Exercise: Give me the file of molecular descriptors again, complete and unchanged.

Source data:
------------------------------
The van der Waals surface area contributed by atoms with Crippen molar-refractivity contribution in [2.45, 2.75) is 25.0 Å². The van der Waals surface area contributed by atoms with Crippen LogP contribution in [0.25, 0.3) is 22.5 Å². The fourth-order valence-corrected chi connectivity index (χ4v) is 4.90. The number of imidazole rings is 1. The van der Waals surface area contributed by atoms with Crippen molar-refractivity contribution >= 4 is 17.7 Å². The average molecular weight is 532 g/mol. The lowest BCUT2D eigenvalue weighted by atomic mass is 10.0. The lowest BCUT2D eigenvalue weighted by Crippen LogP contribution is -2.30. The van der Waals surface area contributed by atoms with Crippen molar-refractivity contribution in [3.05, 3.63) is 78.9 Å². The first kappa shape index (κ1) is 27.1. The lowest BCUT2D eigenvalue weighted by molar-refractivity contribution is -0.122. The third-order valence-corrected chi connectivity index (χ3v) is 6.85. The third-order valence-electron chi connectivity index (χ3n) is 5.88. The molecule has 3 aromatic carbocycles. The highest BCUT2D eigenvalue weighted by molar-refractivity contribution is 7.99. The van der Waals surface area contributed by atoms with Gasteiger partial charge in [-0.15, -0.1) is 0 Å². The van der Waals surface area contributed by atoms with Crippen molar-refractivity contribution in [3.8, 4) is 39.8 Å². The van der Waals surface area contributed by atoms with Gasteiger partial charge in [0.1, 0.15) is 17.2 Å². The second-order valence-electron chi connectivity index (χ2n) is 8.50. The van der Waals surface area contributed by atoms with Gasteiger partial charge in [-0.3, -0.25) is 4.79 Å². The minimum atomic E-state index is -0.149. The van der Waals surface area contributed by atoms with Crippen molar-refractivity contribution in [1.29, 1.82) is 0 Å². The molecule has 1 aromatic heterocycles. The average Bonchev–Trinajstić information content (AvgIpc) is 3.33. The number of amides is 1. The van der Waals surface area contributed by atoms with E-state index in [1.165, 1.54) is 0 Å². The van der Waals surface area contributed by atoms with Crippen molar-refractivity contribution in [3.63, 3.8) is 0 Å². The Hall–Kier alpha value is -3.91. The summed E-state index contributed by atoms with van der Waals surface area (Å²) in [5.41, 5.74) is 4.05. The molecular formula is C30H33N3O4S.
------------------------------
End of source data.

The van der Waals surface area contributed by atoms with Crippen molar-refractivity contribution in [2.45, 2.75) is 25.0 Å². The van der Waals surface area contributed by atoms with Crippen LogP contribution in [0.25, 0.3) is 22.5 Å². The fourth-order valence-corrected chi connectivity index (χ4v) is 4.90. The number of imidazole rings is 1. The van der Waals surface area contributed by atoms with Crippen molar-refractivity contribution >= 4 is 17.7 Å². The average molecular weight is 532 g/mol. The lowest BCUT2D eigenvalue weighted by atomic mass is 10.0. The lowest BCUT2D eigenvalue weighted by Crippen LogP contribution is -2.30. The van der Waals surface area contributed by atoms with Crippen molar-refractivity contribution in [3.05, 3.63) is 78.9 Å². The first kappa shape index (κ1) is 27.1. The lowest BCUT2D eigenvalue weighted by molar-refractivity contribution is -0.122. The third-order valence-corrected chi connectivity index (χ3v) is 6.85. The third-order valence-electron chi connectivity index (χ3n) is 5.88. The molecule has 3 aromatic carbocycles. The highest BCUT2D eigenvalue weighted by molar-refractivity contribution is 7.99. The van der Waals surface area contributed by atoms with Gasteiger partial charge in [-0.15, -0.1) is 0 Å². The van der Waals surface area contributed by atoms with Crippen molar-refractivity contribution in [3.8, 4) is 39.8 Å². The van der Waals surface area contributed by atoms with Gasteiger partial charge in [0.1, 0.15) is 17.2 Å². The second-order valence-electron chi connectivity index (χ2n) is 8.50. The van der Waals surface area contributed by atoms with Gasteiger partial charge in [-0.3, -0.25) is 4.79 Å². The minimum atomic E-state index is -0.149. The van der Waals surface area contributed by atoms with Crippen molar-refractivity contribution in [1.29, 1.82) is 0 Å². The molecule has 1 aromatic heterocycles. The average Bonchev–Trinajstić information content (AvgIpc) is 3.33. The number of amides is 1. The van der Waals surface area contributed by atoms with E-state index in [1.165, 1.54) is 0 Å². The van der Waals surface area contributed by atoms with Crippen molar-refractivity contribution in [3.63, 3.8) is 0 Å². The Hall–Kier alpha value is -3.91. The summed E-state index contributed by atoms with van der Waals surface area (Å²) in [5.41, 5.74) is 4.05. The molecular formula is C30H33N3O4S.